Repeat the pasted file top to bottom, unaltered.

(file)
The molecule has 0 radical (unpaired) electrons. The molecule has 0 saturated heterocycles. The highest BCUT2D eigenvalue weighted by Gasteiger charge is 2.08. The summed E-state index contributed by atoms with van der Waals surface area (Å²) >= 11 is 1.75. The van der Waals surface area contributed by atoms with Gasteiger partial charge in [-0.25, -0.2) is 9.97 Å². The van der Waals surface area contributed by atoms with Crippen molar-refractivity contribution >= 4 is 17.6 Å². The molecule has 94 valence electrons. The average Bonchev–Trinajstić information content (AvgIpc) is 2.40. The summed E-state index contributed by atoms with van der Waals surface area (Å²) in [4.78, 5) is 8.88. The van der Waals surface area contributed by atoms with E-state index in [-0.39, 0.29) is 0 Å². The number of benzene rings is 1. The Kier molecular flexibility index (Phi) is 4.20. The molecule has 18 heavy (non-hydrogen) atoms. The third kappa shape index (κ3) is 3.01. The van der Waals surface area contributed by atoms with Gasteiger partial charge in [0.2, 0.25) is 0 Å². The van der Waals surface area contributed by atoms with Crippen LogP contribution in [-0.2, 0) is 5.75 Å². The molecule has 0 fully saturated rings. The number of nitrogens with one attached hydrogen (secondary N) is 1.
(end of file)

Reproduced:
The molecule has 0 radical (unpaired) electrons. The molecule has 0 saturated heterocycles. The highest BCUT2D eigenvalue weighted by Gasteiger charge is 2.08. The summed E-state index contributed by atoms with van der Waals surface area (Å²) >= 11 is 1.75. The van der Waals surface area contributed by atoms with Gasteiger partial charge in [-0.25, -0.2) is 9.97 Å². The van der Waals surface area contributed by atoms with Crippen molar-refractivity contribution >= 4 is 17.6 Å². The molecule has 94 valence electrons. The average Bonchev–Trinajstić information content (AvgIpc) is 2.40. The summed E-state index contributed by atoms with van der Waals surface area (Å²) in [4.78, 5) is 8.88. The van der Waals surface area contributed by atoms with E-state index in [-0.39, 0.29) is 0 Å². The number of benzene rings is 1. The Kier molecular flexibility index (Phi) is 4.20. The molecule has 18 heavy (non-hydrogen) atoms. The third kappa shape index (κ3) is 3.01. The van der Waals surface area contributed by atoms with Gasteiger partial charge in [0.2, 0.25) is 0 Å². The van der Waals surface area contributed by atoms with Crippen LogP contribution in [-0.2, 0) is 5.75 Å². The molecule has 0 fully saturated rings. The number of nitrogens with one attached hydrogen (secondary N) is 1.